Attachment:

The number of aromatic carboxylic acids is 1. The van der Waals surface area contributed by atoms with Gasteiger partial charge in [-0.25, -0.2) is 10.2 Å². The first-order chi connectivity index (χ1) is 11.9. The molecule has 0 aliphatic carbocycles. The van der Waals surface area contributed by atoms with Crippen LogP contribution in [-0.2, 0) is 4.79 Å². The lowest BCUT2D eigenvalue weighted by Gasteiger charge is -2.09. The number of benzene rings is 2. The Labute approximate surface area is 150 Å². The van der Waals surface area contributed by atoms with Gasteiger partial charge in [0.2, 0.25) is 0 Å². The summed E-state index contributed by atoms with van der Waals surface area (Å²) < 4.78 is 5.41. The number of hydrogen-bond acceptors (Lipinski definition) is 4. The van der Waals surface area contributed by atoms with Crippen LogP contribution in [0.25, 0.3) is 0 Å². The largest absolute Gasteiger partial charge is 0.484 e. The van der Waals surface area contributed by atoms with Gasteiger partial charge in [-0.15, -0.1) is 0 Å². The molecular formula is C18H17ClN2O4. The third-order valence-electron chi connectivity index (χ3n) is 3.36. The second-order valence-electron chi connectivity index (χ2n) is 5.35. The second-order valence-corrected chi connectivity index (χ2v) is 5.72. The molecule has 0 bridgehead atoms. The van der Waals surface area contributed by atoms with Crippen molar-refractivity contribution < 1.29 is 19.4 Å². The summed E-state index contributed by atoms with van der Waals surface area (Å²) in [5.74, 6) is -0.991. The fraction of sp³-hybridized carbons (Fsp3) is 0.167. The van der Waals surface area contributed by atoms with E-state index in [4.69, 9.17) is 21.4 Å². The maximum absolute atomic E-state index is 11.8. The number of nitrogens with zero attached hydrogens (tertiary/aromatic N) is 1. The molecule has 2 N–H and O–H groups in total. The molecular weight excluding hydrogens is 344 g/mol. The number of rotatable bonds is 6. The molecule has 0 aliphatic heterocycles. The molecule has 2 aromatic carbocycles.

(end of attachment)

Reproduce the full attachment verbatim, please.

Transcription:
The number of aromatic carboxylic acids is 1. The van der Waals surface area contributed by atoms with Gasteiger partial charge in [-0.25, -0.2) is 10.2 Å². The first-order chi connectivity index (χ1) is 11.9. The molecule has 0 aliphatic carbocycles. The van der Waals surface area contributed by atoms with Crippen LogP contribution in [-0.2, 0) is 4.79 Å². The lowest BCUT2D eigenvalue weighted by Gasteiger charge is -2.09. The number of benzene rings is 2. The Labute approximate surface area is 150 Å². The van der Waals surface area contributed by atoms with Gasteiger partial charge in [0.2, 0.25) is 0 Å². The summed E-state index contributed by atoms with van der Waals surface area (Å²) < 4.78 is 5.41. The number of hydrogen-bond acceptors (Lipinski definition) is 4. The van der Waals surface area contributed by atoms with Crippen LogP contribution in [0.25, 0.3) is 0 Å². The largest absolute Gasteiger partial charge is 0.484 e. The van der Waals surface area contributed by atoms with Gasteiger partial charge in [-0.15, -0.1) is 0 Å². The molecular formula is C18H17ClN2O4. The third-order valence-electron chi connectivity index (χ3n) is 3.36. The second-order valence-electron chi connectivity index (χ2n) is 5.35. The second-order valence-corrected chi connectivity index (χ2v) is 5.72. The molecule has 0 bridgehead atoms. The van der Waals surface area contributed by atoms with Crippen molar-refractivity contribution < 1.29 is 19.4 Å². The summed E-state index contributed by atoms with van der Waals surface area (Å²) in [5.74, 6) is -0.991. The fraction of sp³-hybridized carbons (Fsp3) is 0.167. The van der Waals surface area contributed by atoms with E-state index in [4.69, 9.17) is 21.4 Å². The maximum absolute atomic E-state index is 11.8. The number of nitrogens with zero attached hydrogens (tertiary/aromatic N) is 1. The molecule has 2 N–H and O–H groups in total. The molecular weight excluding hydrogens is 344 g/mol. The number of rotatable bonds is 6. The molecule has 0 aliphatic heterocycles. The molecule has 2 aromatic carbocycles.